Showing posts with label Hybrid Instruction. Show all posts
Showing posts with label Hybrid Instruction. Show all posts

Tuesday, April 27, 2021

Zoom Now Offers a Cool Immersive View

Are you tired of looking at the same old view in your Zoom meetings? You're not alone! It appears that even the people who work at Zoom are tired of the same old views. To remedy that problem, on Monday Zoom introduced a new immersive view option for Mac and Windows users

Zoom's immersive view will show your meeting participants on same screen in background of your choosing. Zoom has a bunch of pre-made immersive view backgrounds that you can pick from including an art gallery view, a fireside chat view, board rooms, and even an outdoor setting. You can also upload your own image to use as part of an immersive view. 

When you enable immersive view for a Zoom meeting all participants will be placed into position in the immersive view scene. The default setting is for Zoom to automatically place participants in the scene, but you can choose to manually place people in the scene. 

Three Steps to Enable Zoom's Immersive View

First, you need to be aware that immersive view is available by default to those who are using personal or pro (single license) accounts and have updated to the latest version of Zoom for Windows or Mac. If you are using a school license or other group license for Zoom, your account administrator (usually your IT department) will need to enable immersive view for your account. 

Second, make sure you are using the latest version of Zoom for Mac or Windows. You can do this by launching Zoom on your desktop, signing into your account, then selecting "check for updates" in the drop-down menu under your account profile picture. 

Third, launch a Zoom meeting. With the meeting running click on the "view" button in the upper-right corner of your Zoom window. The view button should now have three options. Those options are "speaker," "gallery," and "immersive" view. Click on the immersive view option and you'll be asked to pick a background for your immersive view. 

Three Common Questions

Zoom has an extensive set of immersive view directions and FAQs on their website. The ones that I think teachers and students will ask about are whether or not immersive view works on Chromebooks, if virtual backgrounds are required, and how many people can be in an immersive view.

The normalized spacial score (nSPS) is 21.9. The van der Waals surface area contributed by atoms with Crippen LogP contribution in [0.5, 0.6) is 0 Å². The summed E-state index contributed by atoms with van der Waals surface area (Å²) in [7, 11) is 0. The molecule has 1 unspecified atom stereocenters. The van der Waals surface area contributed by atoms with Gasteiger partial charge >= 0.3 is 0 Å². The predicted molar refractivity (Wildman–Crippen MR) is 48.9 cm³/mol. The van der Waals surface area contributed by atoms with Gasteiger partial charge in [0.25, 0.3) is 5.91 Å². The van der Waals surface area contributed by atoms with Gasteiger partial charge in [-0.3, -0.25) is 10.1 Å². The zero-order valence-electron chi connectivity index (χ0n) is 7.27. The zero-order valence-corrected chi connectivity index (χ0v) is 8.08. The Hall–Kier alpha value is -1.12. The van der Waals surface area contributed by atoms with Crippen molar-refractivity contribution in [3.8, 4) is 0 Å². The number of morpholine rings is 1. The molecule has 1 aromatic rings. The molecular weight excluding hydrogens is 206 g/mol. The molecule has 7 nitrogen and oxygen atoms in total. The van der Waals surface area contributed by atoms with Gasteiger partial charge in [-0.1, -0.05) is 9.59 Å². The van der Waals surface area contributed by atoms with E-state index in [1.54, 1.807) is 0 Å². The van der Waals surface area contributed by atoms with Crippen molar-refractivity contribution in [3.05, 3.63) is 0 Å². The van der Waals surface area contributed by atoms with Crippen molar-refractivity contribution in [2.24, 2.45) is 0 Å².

1. It doesn't work on a Chromebook or iPad. 

2. If your computer doesn't currently support virtual backgrounds/ green screen in Zoom, the immersive view option won't work for you either. 

3. You can have up to 25 people in an immersive view. 

Applications for Education
Using immersive view in Zoom meetings probably isn't going to make a significant change to the way that you teach in Zoom. That said, at this point in the school year, I think we could all emotionally benefit from adding a little fun and novelty into our next Zoom meetings.

On the topic of virtual meetings, this summer I'm hosting the Practical Ed Tech Virtual Summer Camp. It will be conducted via GoToWebinar instead in Zoom.

This post originally appeared on FreeTech4Teachers.com. If you see it elsewhere, it has been used without permission. Sites that steal my (Richard Byrne's) work include CloudComputin, TodayHeadline, and 711Web.

Friday, April 2, 2021

Five Jamboard Features You Should Know How to Use

In the last year Jamboard has become one of my favorite tools for online and hybrid instruction. I often use it in place of Zoom's whiteboard function because I can create multiple page whiteboards that I then share with my students via Google Classroom. My students can then take notes on their own copies of the Jamboard and modify their copies of the Jamboard. I also like using Jamboard to give students diagram templates that they then complete on their own. Those features of Jamboard and more are highlighted in my new video, Five Jamboard Features You Need to Know.

In the following video you can learn:

1. How to use version history in Jamboard and how to name versions.